Livingstonia Synod of the Church of Central African Presbyterian (CCAP) has put its weight behind the Human Rights Defenders Coalition (HRDC) planned five-day vigils testimated to cost the country K1 billion.
An analysis in our sister paper Weekend Nation on Saturday estimated that government could lose revenue in excess of K1 billion in the protests that are targeting the country’s airports and border posts.
The synod’s general secretary the Reverend Levi Nyondo said in his sermon at a synodical conference in Area 47 in Lilongwe yesterday the church will do all it can, including supporting the protests, to ensure that electoral justice prevails.
In an interview after the sermon, Nyondo stressed that the synod will work together with those who will participate in the demonstrations as one way of showing Malawians the light leading to electoral justice.
HRDC has been leading nationwide demonstrations to demand the resignation of Malawi Electoral Commission (MEC) chairperson Jane Ansah whom it accuses of presiding over a flawed May 21 presidential elections whose results were marred by use of correction fluid to alter figures on results sheets.
Nyondo said the church will not sit and watch people protest the electoral fraud, arguing doing so would mean promoting injustice.
He said: “When people have complaints, what we need is to allow justice to prevail. The church is there to direct on these matters. As a church, we have vowed to fight together with people who are mourning that the elections were rigged. We will make sure justice prevails.”
The nationwide demonstrations that took place two weeks ago were marred with violence and vandalism of property.
Nyondo, who said the church has been participating in previous demonstrations in the North, condemned the violence and looting of property, but claimed that would not have happened if Ansah had respected the will of Malawians and resigned.
HRDC vice-chairperson Gift Trapence has since hailed the synod for endorsing the demonstrations, saying the church’s position shows the synod stands for the voice of people.
He said: “We commend the church for that. It is not siding with HRDC, but with the right of the people to demonstrate. These rights are enshrined in the Constitution of the Republic of Malawi.”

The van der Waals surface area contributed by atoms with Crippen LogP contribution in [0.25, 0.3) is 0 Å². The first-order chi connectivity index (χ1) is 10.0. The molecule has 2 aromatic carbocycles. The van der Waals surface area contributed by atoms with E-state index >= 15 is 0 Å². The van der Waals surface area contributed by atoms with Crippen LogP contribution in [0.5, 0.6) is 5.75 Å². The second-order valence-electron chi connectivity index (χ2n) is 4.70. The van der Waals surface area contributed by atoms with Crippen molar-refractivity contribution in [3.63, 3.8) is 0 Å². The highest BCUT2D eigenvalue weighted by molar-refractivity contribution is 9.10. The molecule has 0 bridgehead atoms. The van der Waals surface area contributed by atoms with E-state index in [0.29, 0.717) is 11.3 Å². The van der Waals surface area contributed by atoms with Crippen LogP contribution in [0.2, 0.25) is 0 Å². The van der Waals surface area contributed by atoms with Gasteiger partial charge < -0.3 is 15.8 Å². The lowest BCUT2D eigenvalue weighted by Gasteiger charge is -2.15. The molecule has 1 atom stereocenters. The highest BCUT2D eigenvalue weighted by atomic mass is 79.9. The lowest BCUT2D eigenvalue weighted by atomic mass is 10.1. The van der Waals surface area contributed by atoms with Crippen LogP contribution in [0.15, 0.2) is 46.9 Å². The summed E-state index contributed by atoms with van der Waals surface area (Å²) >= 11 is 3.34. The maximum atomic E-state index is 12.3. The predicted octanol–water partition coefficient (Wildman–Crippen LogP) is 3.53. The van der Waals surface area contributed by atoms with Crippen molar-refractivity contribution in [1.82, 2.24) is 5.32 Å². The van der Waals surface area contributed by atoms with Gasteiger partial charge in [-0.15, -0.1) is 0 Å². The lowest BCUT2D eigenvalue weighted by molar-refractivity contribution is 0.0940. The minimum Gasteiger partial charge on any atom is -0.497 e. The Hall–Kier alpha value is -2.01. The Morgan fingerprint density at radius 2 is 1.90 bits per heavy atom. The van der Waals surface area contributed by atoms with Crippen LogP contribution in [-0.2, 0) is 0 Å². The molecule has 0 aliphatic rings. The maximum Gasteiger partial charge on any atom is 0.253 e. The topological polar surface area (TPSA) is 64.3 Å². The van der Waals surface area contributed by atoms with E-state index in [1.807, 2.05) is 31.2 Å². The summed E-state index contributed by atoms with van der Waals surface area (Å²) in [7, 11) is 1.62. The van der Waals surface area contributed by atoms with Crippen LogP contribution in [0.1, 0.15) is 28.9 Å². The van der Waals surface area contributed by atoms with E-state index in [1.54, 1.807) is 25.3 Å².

Meanwhile, University of Malawi’s Chancellor College political science lecturer Mustafa Hussein said in an interview the church is not doing anything wrong by participating in the protests.
He said: “There is no problem with endorsing demonstrations because these demonstrations have a purpose. There is nothing wrong because they are not endorsing violence, but the idea to exercise a constitutional right. If the church did not endorse the demonstrations, one would interpret that they are against people’s right.”
Malawi Congress Party (MCP) publicity secretary the Reverend Maurice Munthali and his UTM Party counterpart Joseph Chidanthi Malunga said in separate interviews that they support the HRDC plan to hold demonstrations at airports and border posts.
Since May 27 this year when the MEC chair Ansah declared Mutharika of the governing Democratic Progressive Party (DPP) winner of the presidential race in the May 21 Tripartite Elections with 1 940 740 votes, representing 38.8 percent, the political temperature has risen, with demonstrations which in some cases have been marred by looting and violence.
Results MEC announced put MCP presidential candidate Lazarus Chakwera on second position with 1 781 740 votes, representing 35.41 percent while his UTM Party counterpart Saulos Chilima came a distant third with 1 018 369 votes, representing 20.24 percent, ahead of four other aspirants.
Chilima and Chakwera have since filed a petition in the Constitutional Court seeking nullification of the presidential election results. They cite alleged flaws in the results management process as a key factor for their case.
Ansah, a judge of the Malawi Supreme Court of Appeal, has dismissed calls for her to resign for allegedly mismanaging the presidential election, saying she would only step down if the court hearing an elections petition case found her leadership to have failed to discharge its duties.
Last week, HRDC demanded that Mutharika should address the nation on steps he is taking to solve the current political impasse or risk triggering a high level of demonstrations.
HRDC chairperson Timothy Mtambo warned that if the President did not assure the country of how he is moving to meet demands presented in the six demonstrations HRDC has staged in the past two months, his group would hold demonstrations in strategic places such as border posts and airports.
Mutharika has, to date, kept mum.
The demonstrations have been scheduled from August 26 to 30, to be followed by a “two million march” organised in the four cities of Mzuzu, Zomba, Lilongwe and Blantyre on September 5 this year. The Livingstonia Synod, largely domiciled in the Northern Region with a few churches in the Centre, has in the past openly criticised the DPP-led government, particularly for introducing the quota system for selecting students into public universities, which they claim puts students from the North at a disadvantage.